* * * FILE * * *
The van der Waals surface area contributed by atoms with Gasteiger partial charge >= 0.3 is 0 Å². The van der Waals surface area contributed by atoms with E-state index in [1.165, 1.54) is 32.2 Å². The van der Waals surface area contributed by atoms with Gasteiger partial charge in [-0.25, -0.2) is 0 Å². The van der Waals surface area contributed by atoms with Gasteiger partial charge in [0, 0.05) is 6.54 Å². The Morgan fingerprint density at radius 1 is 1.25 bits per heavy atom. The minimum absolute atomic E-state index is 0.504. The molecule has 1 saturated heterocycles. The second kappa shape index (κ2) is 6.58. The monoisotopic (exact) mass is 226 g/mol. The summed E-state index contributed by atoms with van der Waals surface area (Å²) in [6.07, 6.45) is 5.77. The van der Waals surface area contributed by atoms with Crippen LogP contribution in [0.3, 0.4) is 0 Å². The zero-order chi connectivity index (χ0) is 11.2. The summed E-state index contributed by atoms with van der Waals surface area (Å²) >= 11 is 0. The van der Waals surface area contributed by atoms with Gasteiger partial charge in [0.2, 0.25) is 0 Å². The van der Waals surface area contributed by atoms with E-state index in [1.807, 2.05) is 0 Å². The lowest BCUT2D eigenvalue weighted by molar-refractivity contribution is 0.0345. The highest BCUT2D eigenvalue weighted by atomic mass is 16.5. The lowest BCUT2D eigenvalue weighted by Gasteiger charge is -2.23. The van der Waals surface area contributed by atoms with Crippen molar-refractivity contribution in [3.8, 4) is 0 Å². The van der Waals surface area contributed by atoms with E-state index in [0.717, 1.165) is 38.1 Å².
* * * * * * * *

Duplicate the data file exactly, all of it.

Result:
The van der Waals surface area contributed by atoms with Gasteiger partial charge >= 0.3 is 0 Å². The van der Waals surface area contributed by atoms with E-state index in [1.165, 1.54) is 32.2 Å². The van der Waals surface area contributed by atoms with Gasteiger partial charge in [-0.25, -0.2) is 0 Å². The van der Waals surface area contributed by atoms with Gasteiger partial charge in [0, 0.05) is 6.54 Å². The Morgan fingerprint density at radius 1 is 1.25 bits per heavy atom. The minimum absolute atomic E-state index is 0.504. The molecule has 1 saturated heterocycles. The second kappa shape index (κ2) is 6.58. The monoisotopic (exact) mass is 226 g/mol. The summed E-state index contributed by atoms with van der Waals surface area (Å²) in [6.07, 6.45) is 5.77. The van der Waals surface area contributed by atoms with Crippen LogP contribution in [0.3, 0.4) is 0 Å². The zero-order chi connectivity index (χ0) is 11.2. The summed E-state index contributed by atoms with van der Waals surface area (Å²) >= 11 is 0. The van der Waals surface area contributed by atoms with Gasteiger partial charge in [0.2, 0.25) is 0 Å². The van der Waals surface area contributed by atoms with E-state index in [1.807, 2.05) is 0 Å². The lowest BCUT2D eigenvalue weighted by molar-refractivity contribution is 0.0345. The highest BCUT2D eigenvalue weighted by atomic mass is 16.5. The lowest BCUT2D eigenvalue weighted by Gasteiger charge is -2.23. The van der Waals surface area contributed by atoms with Crippen molar-refractivity contribution in [3.8, 4) is 0 Å². The van der Waals surface area contributed by atoms with E-state index in [0.717, 1.165) is 38.1 Å².